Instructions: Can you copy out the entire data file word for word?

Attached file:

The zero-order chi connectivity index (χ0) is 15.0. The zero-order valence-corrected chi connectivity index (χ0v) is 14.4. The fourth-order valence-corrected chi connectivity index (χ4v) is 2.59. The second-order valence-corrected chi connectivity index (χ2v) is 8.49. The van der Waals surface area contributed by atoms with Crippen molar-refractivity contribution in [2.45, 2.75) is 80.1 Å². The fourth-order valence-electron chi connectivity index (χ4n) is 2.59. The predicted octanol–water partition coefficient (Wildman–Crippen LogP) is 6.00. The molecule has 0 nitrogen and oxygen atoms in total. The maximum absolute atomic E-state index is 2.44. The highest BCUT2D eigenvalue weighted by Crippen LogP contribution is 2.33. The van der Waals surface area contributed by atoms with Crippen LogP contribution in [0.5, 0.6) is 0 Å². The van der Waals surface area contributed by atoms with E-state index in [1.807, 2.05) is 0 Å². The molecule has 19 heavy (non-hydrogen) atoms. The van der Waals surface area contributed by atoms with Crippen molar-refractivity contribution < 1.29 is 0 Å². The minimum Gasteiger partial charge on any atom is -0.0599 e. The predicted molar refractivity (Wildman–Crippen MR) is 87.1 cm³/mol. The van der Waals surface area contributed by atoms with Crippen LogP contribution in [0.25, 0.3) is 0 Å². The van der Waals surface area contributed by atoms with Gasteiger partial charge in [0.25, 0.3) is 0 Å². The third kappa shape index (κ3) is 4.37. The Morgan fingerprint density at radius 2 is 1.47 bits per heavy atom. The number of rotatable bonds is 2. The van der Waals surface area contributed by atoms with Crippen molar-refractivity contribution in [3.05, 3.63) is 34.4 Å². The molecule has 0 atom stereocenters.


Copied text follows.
The zero-order chi connectivity index (χ0) is 15.0. The zero-order valence-corrected chi connectivity index (χ0v) is 14.4. The fourth-order valence-corrected chi connectivity index (χ4v) is 2.59. The second-order valence-corrected chi connectivity index (χ2v) is 8.49. The van der Waals surface area contributed by atoms with Crippen molar-refractivity contribution in [2.45, 2.75) is 80.1 Å². The fourth-order valence-electron chi connectivity index (χ4n) is 2.59. The predicted octanol–water partition coefficient (Wildman–Crippen LogP) is 6.00. The molecule has 0 nitrogen and oxygen atoms in total. The maximum absolute atomic E-state index is 2.44. The highest BCUT2D eigenvalue weighted by Crippen LogP contribution is 2.33. The van der Waals surface area contributed by atoms with Crippen LogP contribution in [0.5, 0.6) is 0 Å². The van der Waals surface area contributed by atoms with E-state index in [1.807, 2.05) is 0 Å². The molecule has 19 heavy (non-hydrogen) atoms. The van der Waals surface area contributed by atoms with Crippen molar-refractivity contribution < 1.29 is 0 Å². The minimum Gasteiger partial charge on any atom is -0.0599 e. The predicted molar refractivity (Wildman–Crippen MR) is 87.1 cm³/mol. The van der Waals surface area contributed by atoms with Crippen LogP contribution in [0.25, 0.3) is 0 Å². The van der Waals surface area contributed by atoms with Gasteiger partial charge in [0.25, 0.3) is 0 Å². The third kappa shape index (κ3) is 4.37. The Morgan fingerprint density at radius 2 is 1.47 bits per heavy atom. The number of rotatable bonds is 2. The van der Waals surface area contributed by atoms with Crippen molar-refractivity contribution in [3.05, 3.63) is 34.4 Å². The molecule has 0 atom stereocenters.